An Easter holiday trip turned to tragedy when a young couple’s private plane crashed into a hillside.
Engineer David Rous and his wife Margaret Ann, a doctor, of Newport-on-Tay, were flying from Dundee to spend the weekend with family on the isle of Tiree when the accident happened.
Their PA28 Piper Cherokee light aircraft crashed into a remote hillside at Bein Nan Lus, Glen Kinglas, above Loch Etive south of Oban on Saturday.
The plane went off radar at 1:50pm and a huge air, land and sea search for the missing aircraft led to the discovery of the couple’s bodies just over six hours later.
Mrs Rous, thought to be 37, was the daughter of Mrs Catriona Maclean, a widow, and had a sister, Joanne MacLean, who both live on Tiree.
John Macaskill, vice-convener of Tiree Community Council, said: “It’s absolutely tragic what has happened. It’s very sad, especially with them coming home for Easter. It’s a major blow for the community. Family and friends, as is done in Tiree, will gather round to support Mrs Maclean in her grief.”
It’s tragic, especially with them coming home for EasterJohn Macaskill
Another Tiree resident added: “Margaret Ann and her husband were coming up to stay with her family for the Easter weekend. They had their own plane.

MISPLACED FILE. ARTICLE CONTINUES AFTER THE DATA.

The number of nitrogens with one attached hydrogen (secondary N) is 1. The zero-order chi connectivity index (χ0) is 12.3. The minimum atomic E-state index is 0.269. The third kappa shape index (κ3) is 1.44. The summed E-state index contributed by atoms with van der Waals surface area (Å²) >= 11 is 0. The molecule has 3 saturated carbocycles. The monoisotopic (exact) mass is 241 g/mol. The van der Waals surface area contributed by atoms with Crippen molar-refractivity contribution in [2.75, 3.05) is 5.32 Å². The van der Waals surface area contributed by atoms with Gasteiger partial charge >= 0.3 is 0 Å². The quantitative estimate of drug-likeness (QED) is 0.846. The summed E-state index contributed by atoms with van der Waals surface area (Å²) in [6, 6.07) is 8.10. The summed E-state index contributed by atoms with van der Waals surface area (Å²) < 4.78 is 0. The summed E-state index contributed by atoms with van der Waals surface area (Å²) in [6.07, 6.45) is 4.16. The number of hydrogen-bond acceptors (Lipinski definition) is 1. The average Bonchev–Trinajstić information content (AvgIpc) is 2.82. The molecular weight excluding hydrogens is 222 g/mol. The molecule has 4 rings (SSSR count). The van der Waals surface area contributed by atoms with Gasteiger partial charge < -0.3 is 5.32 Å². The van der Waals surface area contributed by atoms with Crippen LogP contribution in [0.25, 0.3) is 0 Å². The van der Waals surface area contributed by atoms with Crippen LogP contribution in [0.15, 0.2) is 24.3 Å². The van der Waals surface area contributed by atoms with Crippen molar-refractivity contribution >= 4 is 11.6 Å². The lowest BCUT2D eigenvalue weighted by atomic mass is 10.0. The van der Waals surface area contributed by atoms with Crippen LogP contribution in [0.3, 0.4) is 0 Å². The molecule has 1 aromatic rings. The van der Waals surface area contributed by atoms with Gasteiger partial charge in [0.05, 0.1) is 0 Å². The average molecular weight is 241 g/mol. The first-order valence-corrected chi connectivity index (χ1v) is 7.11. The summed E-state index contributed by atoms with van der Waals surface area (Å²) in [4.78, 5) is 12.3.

“She went to school here but left the island quite a long time ago.”
Yesterday an incident base remained at the emergency services rendezvous site at Inverawe.
Dr John Holliday, the island’s doctor for almost 30 years and convener of Tiree Community Council, said: “I had known Margaret Ann since the 1980s. She captivated everyone that knew her; she was absolutely gorgeous in every way.
“She became a much-loved GP in Dundee and I have no doubt that she was a wonderful doctor with her charm and great empathy. She immediately touched the hearts of everyone who came into contact with her.”
Dr Holliday added that he had also met Mr Rous, thought to be 28, when he had visited Tiree.
He added: “He was a really nice man and a very talented structural engineer with a bright professional career ahead of him. Together they made a fine couple. We can only imagine what the family must be suffering. A cloud has fallen over Tiree, but the island community will come together as it always does at times like this.”
Iain MacKinnon, station officer of the Oban volunteer coastguard team, who was part of the group searching the shores of Loch Etive on Saturday, said yesterday: “At the loch surface it was almost perfect visibility but in terms of using the rescue helicopters, they were very restricted because the cloud was down to 100 metres; it was way down on the hill, particularly the area where the crash site is – that was over 700 metres. They took the mountain rescue guys as high as they possibly could and dropped them on it (the hill) to walk up from there.”
He added: “The problem with a plane crash is a plane is going quite fast. A plane will go at 100mph – it’s a fair impact at that kind of speed.”
Aviation expert David Howitt, who retired recently after managing a small airfield at Glen- forsa on the isle of Mull for 50 years, said the aircraft appeared to have been on the normal route for travel between Dundee and Tiree.
He said the Cherokee aircraft the couple were flying was renowned as one of the most reliable light aircraft and was often used for training purposes.